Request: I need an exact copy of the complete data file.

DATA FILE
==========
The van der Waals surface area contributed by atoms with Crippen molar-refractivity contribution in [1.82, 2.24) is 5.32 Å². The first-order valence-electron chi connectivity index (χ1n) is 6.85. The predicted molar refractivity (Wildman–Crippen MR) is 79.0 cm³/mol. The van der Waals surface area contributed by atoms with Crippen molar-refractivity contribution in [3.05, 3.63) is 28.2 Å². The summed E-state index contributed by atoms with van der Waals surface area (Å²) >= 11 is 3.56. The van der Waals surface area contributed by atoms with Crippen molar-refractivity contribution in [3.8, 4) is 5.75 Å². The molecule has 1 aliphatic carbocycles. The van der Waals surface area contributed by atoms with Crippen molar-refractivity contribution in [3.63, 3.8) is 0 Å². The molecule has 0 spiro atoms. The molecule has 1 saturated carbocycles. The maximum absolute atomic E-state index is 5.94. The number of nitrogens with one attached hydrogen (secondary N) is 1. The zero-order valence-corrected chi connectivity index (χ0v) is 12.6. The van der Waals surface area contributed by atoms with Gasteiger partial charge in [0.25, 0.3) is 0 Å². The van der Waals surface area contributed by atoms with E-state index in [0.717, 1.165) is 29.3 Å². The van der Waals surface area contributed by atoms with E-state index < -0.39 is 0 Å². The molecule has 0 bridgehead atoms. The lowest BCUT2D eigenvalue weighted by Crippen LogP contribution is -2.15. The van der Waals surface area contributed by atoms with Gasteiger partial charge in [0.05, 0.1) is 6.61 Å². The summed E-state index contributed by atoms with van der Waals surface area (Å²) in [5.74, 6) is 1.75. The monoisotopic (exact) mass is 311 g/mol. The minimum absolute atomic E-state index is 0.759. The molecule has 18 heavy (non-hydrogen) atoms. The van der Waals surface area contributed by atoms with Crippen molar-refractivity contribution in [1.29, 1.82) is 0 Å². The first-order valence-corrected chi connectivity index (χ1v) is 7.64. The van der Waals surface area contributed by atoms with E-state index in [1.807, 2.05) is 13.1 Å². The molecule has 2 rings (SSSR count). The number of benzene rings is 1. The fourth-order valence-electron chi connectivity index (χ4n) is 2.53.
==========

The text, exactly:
The van der Waals surface area contributed by atoms with Crippen molar-refractivity contribution in [1.82, 2.24) is 5.32 Å². The first-order valence-electron chi connectivity index (χ1n) is 6.85. The predicted molar refractivity (Wildman–Crippen MR) is 79.0 cm³/mol. The van der Waals surface area contributed by atoms with Crippen molar-refractivity contribution in [3.05, 3.63) is 28.2 Å². The summed E-state index contributed by atoms with van der Waals surface area (Å²) >= 11 is 3.56. The van der Waals surface area contributed by atoms with Crippen molar-refractivity contribution in [3.8, 4) is 5.75 Å². The molecule has 1 aliphatic carbocycles. The van der Waals surface area contributed by atoms with Crippen molar-refractivity contribution in [3.63, 3.8) is 0 Å². The molecule has 0 spiro atoms. The molecule has 1 saturated carbocycles. The maximum absolute atomic E-state index is 5.94. The number of nitrogens with one attached hydrogen (secondary N) is 1. The zero-order valence-corrected chi connectivity index (χ0v) is 12.6. The van der Waals surface area contributed by atoms with Gasteiger partial charge in [0.25, 0.3) is 0 Å². The van der Waals surface area contributed by atoms with E-state index in [0.717, 1.165) is 29.3 Å². The van der Waals surface area contributed by atoms with E-state index < -0.39 is 0 Å². The molecule has 0 bridgehead atoms. The lowest BCUT2D eigenvalue weighted by Crippen LogP contribution is -2.15. The van der Waals surface area contributed by atoms with Gasteiger partial charge in [0.05, 0.1) is 6.61 Å². The summed E-state index contributed by atoms with van der Waals surface area (Å²) in [5.74, 6) is 1.75. The monoisotopic (exact) mass is 311 g/mol. The minimum absolute atomic E-state index is 0.759. The molecule has 18 heavy (non-hydrogen) atoms. The van der Waals surface area contributed by atoms with Crippen molar-refractivity contribution in [1.29, 1.82) is 0 Å². The first-order valence-corrected chi connectivity index (χ1v) is 7.64. The van der Waals surface area contributed by atoms with E-state index in [1.807, 2.05) is 13.1 Å². The molecule has 2 rings (SSSR count). The number of benzene rings is 1. The fourth-order valence-electron chi connectivity index (χ4n) is 2.53.